By Mike Stechschulte Catholic News Service
DETROIT (CNS) — Preaching at Mass is the “best opportunity” most bishops, priests and deacons have on a regular basis to facilitate an encounter with Jesus, so it’s critical for preachers to make the most of every homily, said Detroit Archbishop Allen H. Vigneron.
He made the comments in a new pastoral letter to clergy of the Archdiocese of Detroit titled “The Preacher — Servant of the Word of God.”
It is his third pastoral as archbishop of Detroit, following 2012’s “Forward in Hope to Share Christ,” on pastoral plans and priorities of the Archdiocese of Detroit, and 2013’s “In Union With Christ’s Dying and Rising,” on Catholic funeral rites.
In the new letter, the archbishop draws heavily on themes from Pope Francis’ 2013 apostolic exhortation, “Evangelii Gaudium,” which he noted has been called the “playbook for the church” for the new evangelization.
In it, he said, the pope “treats in no small detail the homily as the single moment in which most of us as bishops, priests and deacons have the best opportunity to be God’s instruments on a daily, or at least weekly, basis and help our brothers and sisters to have an encounter with God.”
Archbishop Vigneron said the coldness and indifference of many in the pews necessitates a renewed emphasis on the importance of preaching, especially given that many who attend Sunday Mass are otherwise disengaged from their faith.
“Despite the fact many people in the pews would say that they’ve heard ad nauseam ‘God loves you,’ many of them simply do not know it — and will readily admit as much if asked,” he said. “And this love, knowledge of this love, an encounter with this love, is what changes lives. … Until a person knows this, the faith simply looks like rules and regulations.”
The archbishop noted many or even most church-going Catholics have been “sacramentalized but not evangelized,” and preaching without knowing the audience’s needs is “like trying to plant seeds in concrete — nothing will grow.”
His letter was released June 30, coinciding with the annual archdiocesan priests’ jubilee Mass at Sacred Heart Major Seminary.
In a 10-part section titled “Preaching the New Evangelization: 10 Axioms,” the archbishop said preachers must contend with several types of indifference, from “the spiritual nonreligious” to “the bored and the blase” and even those biased against the reasonableness of the Catholic faith.
“Many people at Mass on Sunday simply don’t want to be there,” he said. “This may sound a bit harsh, but how else to explain why so many come late and leave early, or read the bulletin during the homily, or don’t sing or respond aloud? Mass, and perhaps faith for many, is simply not something that is seen as being life-giving. We need to help change that.”
He said many Catholics operate from a default secular perspective, spending far more time with worldly media and devices than with the word of God.
“This constant barrage of a secular, consumer worldview simply cannot leave them — or us — unaffected. It is often practically atheistic; it doesn’t outright reject God, but it operates as if he did not exist, or as if he has nothing practical to offer us,” he said.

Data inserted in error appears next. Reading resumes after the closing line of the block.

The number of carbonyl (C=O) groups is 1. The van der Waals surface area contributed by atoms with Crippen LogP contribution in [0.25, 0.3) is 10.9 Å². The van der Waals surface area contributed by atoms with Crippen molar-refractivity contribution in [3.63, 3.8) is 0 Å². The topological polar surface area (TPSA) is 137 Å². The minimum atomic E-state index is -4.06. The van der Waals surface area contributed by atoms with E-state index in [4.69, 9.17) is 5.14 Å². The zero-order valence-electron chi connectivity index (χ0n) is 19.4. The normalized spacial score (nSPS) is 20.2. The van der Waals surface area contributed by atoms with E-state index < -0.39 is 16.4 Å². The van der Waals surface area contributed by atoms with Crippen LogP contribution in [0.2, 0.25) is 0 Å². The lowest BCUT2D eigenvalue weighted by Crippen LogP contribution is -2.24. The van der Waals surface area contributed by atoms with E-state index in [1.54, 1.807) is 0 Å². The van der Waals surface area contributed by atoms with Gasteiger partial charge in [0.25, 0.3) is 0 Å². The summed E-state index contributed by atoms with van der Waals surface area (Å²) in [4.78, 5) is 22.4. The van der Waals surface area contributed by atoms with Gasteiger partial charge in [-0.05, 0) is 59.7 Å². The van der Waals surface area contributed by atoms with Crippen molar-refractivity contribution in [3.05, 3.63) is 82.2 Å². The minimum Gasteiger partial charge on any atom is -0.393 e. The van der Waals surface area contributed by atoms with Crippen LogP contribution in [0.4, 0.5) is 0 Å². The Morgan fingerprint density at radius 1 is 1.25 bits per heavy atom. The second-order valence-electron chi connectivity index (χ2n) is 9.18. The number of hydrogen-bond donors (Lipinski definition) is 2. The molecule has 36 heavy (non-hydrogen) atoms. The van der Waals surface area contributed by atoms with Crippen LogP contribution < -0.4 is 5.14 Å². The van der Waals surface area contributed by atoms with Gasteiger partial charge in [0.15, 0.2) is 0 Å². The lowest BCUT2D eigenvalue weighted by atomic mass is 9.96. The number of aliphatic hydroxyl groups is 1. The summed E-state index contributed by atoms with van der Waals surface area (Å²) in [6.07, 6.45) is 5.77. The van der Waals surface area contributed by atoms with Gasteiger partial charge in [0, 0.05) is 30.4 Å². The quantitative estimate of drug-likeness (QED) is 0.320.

Because of this, preachers must adapt to this realization to make the Gospel message hearable — first by making it matter, he said. To do that, it is critical for a person to know God’s immeasurable love for them.
“Until they have been warmed by the love of God, and unless we allow ourselves to be his agents in doing this when we preach, we will be trying to bend cold steel,” Archbishop Vigneron said. “This warming of the heart done by the Holy Spirit is why the Gospel truly is good news: We are loved beyond all telling! Our lives matter!”
From a liturgical standpoint, the archbishop said too many view the Gospel and homily as simply “reading and commentary,” meaning that “they first listen to someone read the Scriptures dealing with events from long ago — often events that are hard to understand, especially if taken out of context — and then listen to the priest or deacon get up to offer some comments — hopefully not too long and somewhat funny — on those same often unintelligible readings.”
He said the proper way to understand the homily is as “proclamation and response,” and offered a few tips for preachers, including focusing on what Jesus is saying and asking today, and offering a call to action — such as a visit to a local shelter or an invitation to return to the sacrament of confession — based on the day’s readings.
The role of personal testimony also can be a powerful preaching tool and shouldn’t be ignored, the archbishop said. This requires vulnerability, he added, but not necessarily to the point of “inappropriately self-disclosing.”
“Throughout the New Testament, we see that the Gospel spreads most effectively by someone telling others the difference Jesus made in his or her life,” he said. “We need to tell our story.”
Finally, he said, preachers must not be afraid to “preach Christ and Him crucified,” as this is the essential center of the Christian faith.
“The cross is the single greatest demonstration of love ever seen. Help them to understand it,” the archbishop said. “Repeatedly call their attention to it. Help them to understand God doesn’t simply tell us he loves us;he shows us.”